In the second section, the gem is Richard Crawford and D. W. Krummel’s “Early American Music Printing and Publishing, ” in which the authors explore both the distinctively native expression of sacred music, published in tunebooks, and the “characteristically European” forms of secular music, issued primarily as sheet music. Anyone interested in music as a cultural artifact should find the discussion of value, and a fine complement to two pieces in the final section, one by Nathan O. Hatch on “Elias Smith and the Rise of Religious Journalism,” the other, Donald M. Scott’s “Print and the Public Lecture System, 1840—1860.” All of these efforts enlarge our notion of how the medium of print was used to shape the cultural values of the new nation and indicate as well how little we yet know about the singularly important transformation of the early 19th-century economy as it affected the creation of popular taste. As Hatch points out, for example, in a mere four years William Miller and his Adventist followers, who eagerly awaited what they believed the imminent Last Judgment, “blitzed the nation with an estimated four million pieces of literature” announcing their views! Clearly, once any man who rode his hobbyhorse hard enough could muster such support for his opinions, the era of mass communication had arrived.
In his summary statement to the volume, Richard D. Brown observes that the essays herein “testify to an emerging awareness that the question of who reads what and why lies at the heart of understanding our history,” a fact no one who reads this book will deny. If Printing and Society in Early America did nothing else but impress upon people how important a tool bibliography is for our study of the past, it would serve a noble purpose. But it accomplishes much more, particularly as it forces us to confront an obvious though unsavory fact: in many cases intellectual historians have seized upon the wrong books as those which typify an age; that is, those they find most challenging and interesting are more often than not not those which contemporary readers judged most significant to their lives. Challenging us to reexamine our preconceptions about the intellectual life of early Americans, this volume is a significant reminder of the treasures buried not only in the collection of the American Antiquarian Society, the foremost repository of examples of early American printing, but in the hundreds of local libraries which still hoard the books and records of their citizens’ earliest years.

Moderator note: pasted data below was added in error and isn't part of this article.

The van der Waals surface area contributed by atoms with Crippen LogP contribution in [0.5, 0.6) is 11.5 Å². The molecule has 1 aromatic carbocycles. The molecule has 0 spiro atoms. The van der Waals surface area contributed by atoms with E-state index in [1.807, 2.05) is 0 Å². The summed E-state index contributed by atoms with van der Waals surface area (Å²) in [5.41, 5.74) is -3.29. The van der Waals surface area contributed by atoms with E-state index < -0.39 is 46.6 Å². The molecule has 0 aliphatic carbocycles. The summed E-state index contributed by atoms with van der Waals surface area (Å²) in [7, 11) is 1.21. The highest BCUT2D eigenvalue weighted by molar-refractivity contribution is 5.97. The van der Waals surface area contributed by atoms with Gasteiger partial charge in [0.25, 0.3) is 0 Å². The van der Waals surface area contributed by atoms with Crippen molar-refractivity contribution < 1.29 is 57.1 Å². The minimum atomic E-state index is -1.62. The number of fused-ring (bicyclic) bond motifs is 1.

The final volume under review, Seventeenth-Century New England, is a horn of plenty filled with delectable yet hearty fare, examples of the best work being done in various fields on colonial New England. Like those in Law in Colonial Massachusetts, the essays herein are culled from papers given at a conference sponsored by the Colonial Society of Massachusetts, this time in 1982, and the editors, themselves distinguished contributors to the book, are to be congratulated for offering a well-balanced collection which in almost every essay enlarges our conception, as well as our understanding, of 17th-century New England. In this book Puritanism is only one of many subjects—though it is particularly well-served by Stephen Foster’s “The Godly in Transit: Popular Protestantism and the Creation of the Puritan Establishment in America”—and it is satisfying to note the high degree of independence (and sophistication) which now characterizes a field which once was almost exclusively the province of religious and intellectual historians.